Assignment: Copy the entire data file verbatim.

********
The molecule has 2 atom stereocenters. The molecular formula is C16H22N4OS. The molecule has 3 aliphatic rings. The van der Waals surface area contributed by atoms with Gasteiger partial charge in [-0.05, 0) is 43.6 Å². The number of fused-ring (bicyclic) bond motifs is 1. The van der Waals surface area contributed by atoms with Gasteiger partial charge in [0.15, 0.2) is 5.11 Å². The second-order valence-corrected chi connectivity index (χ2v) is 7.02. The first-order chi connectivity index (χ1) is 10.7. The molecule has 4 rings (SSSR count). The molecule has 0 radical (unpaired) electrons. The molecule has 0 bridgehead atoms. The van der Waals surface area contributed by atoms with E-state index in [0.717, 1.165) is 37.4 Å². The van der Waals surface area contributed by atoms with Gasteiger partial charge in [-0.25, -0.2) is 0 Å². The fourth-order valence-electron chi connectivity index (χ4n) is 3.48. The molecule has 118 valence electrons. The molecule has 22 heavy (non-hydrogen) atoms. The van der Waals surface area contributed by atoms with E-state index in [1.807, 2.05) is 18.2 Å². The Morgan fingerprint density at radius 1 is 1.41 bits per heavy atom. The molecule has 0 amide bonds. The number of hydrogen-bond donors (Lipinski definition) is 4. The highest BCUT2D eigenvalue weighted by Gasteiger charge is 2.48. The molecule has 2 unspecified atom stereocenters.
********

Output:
The molecule has 2 atom stereocenters. The molecular formula is C16H22N4OS. The molecule has 3 aliphatic rings. The van der Waals surface area contributed by atoms with Gasteiger partial charge in [-0.05, 0) is 43.6 Å². The number of fused-ring (bicyclic) bond motifs is 1. The van der Waals surface area contributed by atoms with Gasteiger partial charge in [0.15, 0.2) is 5.11 Å². The second-order valence-corrected chi connectivity index (χ2v) is 7.02. The first-order chi connectivity index (χ1) is 10.7. The molecule has 4 rings (SSSR count). The molecule has 0 radical (unpaired) electrons. The molecule has 0 bridgehead atoms. The van der Waals surface area contributed by atoms with E-state index in [0.717, 1.165) is 37.4 Å². The van der Waals surface area contributed by atoms with Gasteiger partial charge in [-0.25, -0.2) is 0 Å². The fourth-order valence-electron chi connectivity index (χ4n) is 3.48. The molecule has 118 valence electrons. The molecule has 22 heavy (non-hydrogen) atoms. The van der Waals surface area contributed by atoms with E-state index in [1.807, 2.05) is 18.2 Å². The Morgan fingerprint density at radius 1 is 1.41 bits per heavy atom. The molecule has 0 amide bonds. The number of hydrogen-bond donors (Lipinski definition) is 4. The highest BCUT2D eigenvalue weighted by Gasteiger charge is 2.48. The molecule has 2 unspecified atom stereocenters.